When you hear the term “Financial Instruments” you generally think of some complex derivative or advanced accounting scenario. But it’s a quite a straight forward area of the syllabus to understand, what perhaps is more difficult is applying to exam style questions in an exam situation.
What is a Financial Instrument?
A Financial Instrument is the name given to any contract that gives rise to both a financial asset in one company and a financial liability or equity instrument in another entity.
A simple way to illustrate a financial instrument would be the example of sales of goods from one company to another – the sales contract entered gives rise to a financial asset in one company (the receivable this is classed under current assets on the SOFP), meanwhile the other entity would have a payable in their books for the corresponding receivable (classed under current liabilities on the SOFP)
This is a financial instrument.
There are three main accounting standards that should be remembered when approaching questions on finance instruments.
- IAS 32: Financial instrument; presentation
- IAS 39: Financial instrument; recognition and measurement
- IFRS 7: Financial instrument; disclosures.
The video below from BPP gives a good practical example and steps to follow when trying to understand what type of financial instrument we are talking about and how to recognise and measure it <—– key to ensuring you can tackle the questions that come up in the CIMA F2 objective test.
As mentioned in the above video, a useful tip is to remember the four step approach when defining what type of financial instrument we are talking about and how to measure it.
- Is it a financial asset “purchased” or is it a financial liability/equity “issued”
- Which category does it fall under?
- What’s the initial measurement?
- What’s the subsequent measurement?
Here is an overview of the different categories financial assets and liabilities can fall under and how the initial and subsequent measurement is impacted based on this.
Exam Style Question
Taking into consideration the points made above, we can now tackle a CIMA F2 exam style objective test question.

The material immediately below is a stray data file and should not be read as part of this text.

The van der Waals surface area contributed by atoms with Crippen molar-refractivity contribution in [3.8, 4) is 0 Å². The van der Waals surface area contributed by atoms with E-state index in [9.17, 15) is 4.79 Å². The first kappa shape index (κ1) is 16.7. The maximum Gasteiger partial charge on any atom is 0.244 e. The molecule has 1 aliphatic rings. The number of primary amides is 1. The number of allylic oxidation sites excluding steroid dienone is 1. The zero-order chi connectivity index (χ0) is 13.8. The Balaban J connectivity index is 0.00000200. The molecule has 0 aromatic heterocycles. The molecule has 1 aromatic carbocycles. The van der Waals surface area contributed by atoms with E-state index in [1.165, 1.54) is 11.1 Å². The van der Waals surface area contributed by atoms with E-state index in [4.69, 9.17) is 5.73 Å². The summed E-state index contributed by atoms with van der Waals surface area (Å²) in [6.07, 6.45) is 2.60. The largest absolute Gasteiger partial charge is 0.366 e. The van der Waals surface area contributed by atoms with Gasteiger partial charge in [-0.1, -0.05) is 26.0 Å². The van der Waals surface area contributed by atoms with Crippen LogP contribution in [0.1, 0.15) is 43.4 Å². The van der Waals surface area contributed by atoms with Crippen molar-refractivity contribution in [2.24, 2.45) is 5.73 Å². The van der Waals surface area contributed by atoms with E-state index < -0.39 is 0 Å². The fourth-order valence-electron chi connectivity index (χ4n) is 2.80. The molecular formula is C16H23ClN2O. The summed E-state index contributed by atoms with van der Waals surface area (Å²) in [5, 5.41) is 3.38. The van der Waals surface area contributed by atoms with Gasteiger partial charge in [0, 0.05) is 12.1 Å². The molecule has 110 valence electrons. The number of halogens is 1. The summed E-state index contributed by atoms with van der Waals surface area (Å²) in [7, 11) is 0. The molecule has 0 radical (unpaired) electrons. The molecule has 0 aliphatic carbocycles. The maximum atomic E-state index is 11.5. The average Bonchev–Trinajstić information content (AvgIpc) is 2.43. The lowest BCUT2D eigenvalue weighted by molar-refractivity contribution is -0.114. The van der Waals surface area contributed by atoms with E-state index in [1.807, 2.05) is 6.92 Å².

- ABC Ltd. acquired 20,000 shares in another entity called DEF Ltd. during June 2000 for $3.52 per share.
- The investment was classed as available for sale on initial recognition.
- The shares were trading at $4.12 per share at year end 31 December 2000
- Commission of 6% of the value of transaction is payable on all disposals and purchases of shares.
Calculate the gain that would be credited to reserves in the year ended 31 December 2000 in respect of the above financial instrument.
Using the four step approach above:
- We have identified it’s a financial asset as it mentioned ABC “acquired”
- The financial asset is classed under the available for sale category.
- Therefore, initial measurement is fair value + transaction costs.
- And the subsequence measurement is fair value.
The scenario in the exam question can and most probably will be packed with information but if you take a pragmatic approach and pick out the information you need, then answering the question will be easier.
By taking the four step approach as outlined, we have understood what type of instrument we are measuring and how it should be measured. This gives the right method in calcuation the answer we need.
As it was an available for sale financial asset we only needed to add the transaction costs to the initial measurement and NOT to the subsequent measurement. This give ABC a total gain of $7,776 that should be credited to reserves.